Then there were his memorial’s patient attendants, that charming bright red Biffa waste-bin and a pile of rubbish that the yellow sign tells us constituted an "environmental crime scene." As far as attendants are concerned they are hardly of the holy, angelic kind you’d expect to find in that hoped for private chapel, attached to that hoped for canopied tomb or depicted in that hoped for stained glass window, are they?

I stood there for a good ten minutes with questions just tumbling out of me. Here are just a few and by no means anywhere near all of them . . .

What do these things alone and together say about Reston and his life and hopes?

What does the monument and its placement say about his alma mater, Jesus College, and their values and ways of remembering — was this an ironic monument or deadly serious?

What do these things alone and together say about this shopping precinct and the hopes and values of those who knocked down a living neighbourhood to build it and also about the hopes and values of those of us who find ourselves either thoughtlessly wandering or actively and consciously drifting through this haunted palimpsest of a place seeking (or not seeking) new, alternative ways of being in the world?

And on and on I could go . . .

Remember, that here what one is doing is first focussing on the place one is passing through and then letting one’s attention shift from away from self to others for a while and always doing this in a way that leaves a space for “our (dis)placed selves.”

As Smith observes, one is looking for “traces of rebellion or snuffed-out difference, for wormholes, for powerful symbols, for voids, for where things are interwoven.” In my opinion it is in engaging in this kind of mythogeography that we can affect deep changes in ourselves out of which alternative — and dare I say it, better — futures may be born that can avoid some of the worst mistakes and excesses of our pasts and presents.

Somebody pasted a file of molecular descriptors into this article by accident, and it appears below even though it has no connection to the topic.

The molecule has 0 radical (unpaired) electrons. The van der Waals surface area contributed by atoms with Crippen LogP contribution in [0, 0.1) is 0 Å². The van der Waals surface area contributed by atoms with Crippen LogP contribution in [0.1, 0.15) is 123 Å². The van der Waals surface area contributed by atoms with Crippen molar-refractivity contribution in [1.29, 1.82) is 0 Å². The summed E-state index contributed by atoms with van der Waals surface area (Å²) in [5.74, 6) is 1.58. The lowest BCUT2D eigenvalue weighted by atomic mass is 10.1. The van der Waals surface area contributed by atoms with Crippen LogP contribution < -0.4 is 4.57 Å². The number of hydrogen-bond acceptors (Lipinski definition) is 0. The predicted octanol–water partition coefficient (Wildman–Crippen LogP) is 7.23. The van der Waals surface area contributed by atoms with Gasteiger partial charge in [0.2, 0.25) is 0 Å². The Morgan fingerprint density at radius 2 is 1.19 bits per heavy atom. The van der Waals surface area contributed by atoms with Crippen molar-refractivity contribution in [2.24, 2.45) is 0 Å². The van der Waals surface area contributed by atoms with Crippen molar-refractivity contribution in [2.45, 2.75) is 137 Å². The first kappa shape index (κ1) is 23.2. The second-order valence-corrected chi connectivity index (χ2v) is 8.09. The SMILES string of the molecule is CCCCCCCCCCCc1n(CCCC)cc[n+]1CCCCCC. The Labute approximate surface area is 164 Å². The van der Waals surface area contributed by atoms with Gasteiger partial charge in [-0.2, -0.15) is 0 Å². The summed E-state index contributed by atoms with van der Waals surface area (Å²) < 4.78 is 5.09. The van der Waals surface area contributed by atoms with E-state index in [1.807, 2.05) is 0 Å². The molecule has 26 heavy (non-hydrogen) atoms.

Remember, too, that if the drift diverts you onto another theme, that’s fine — this reminds us of the discursive interconnectedness of reality, of the world. So, for instance, the mention of Aldermanbury caused me to check (on my iPhone as it happens) just exactly where it was and something of its history. It’s an area of London just north of St Paul's and I quickly stumbled on the story of how the walls of St Mary’s church there, which was destroyed by the Blitz in 1940, were transferred to Fulton, Missouri in 1966 and rebuilt in the grounds of Westminster College as a memorial to Winston Churchill. Churchill, you may remember, made his “Iron Curtain” speech in the Westminster College Gymnasium in 1946. Churchill, therefore, got a grand memorial out of the razing of Aldermanbury in a way John Reston seems not to have got a grand memorial out of the razing of the old buildings in the precinct where his own memorial has been built. What do these things tell us about the way we view different causes of destruction, rebuilding, building anew and the act of memorialising them all? However, here I leave all these questions deliberately unaddressed, raising them is sufficient to my task today.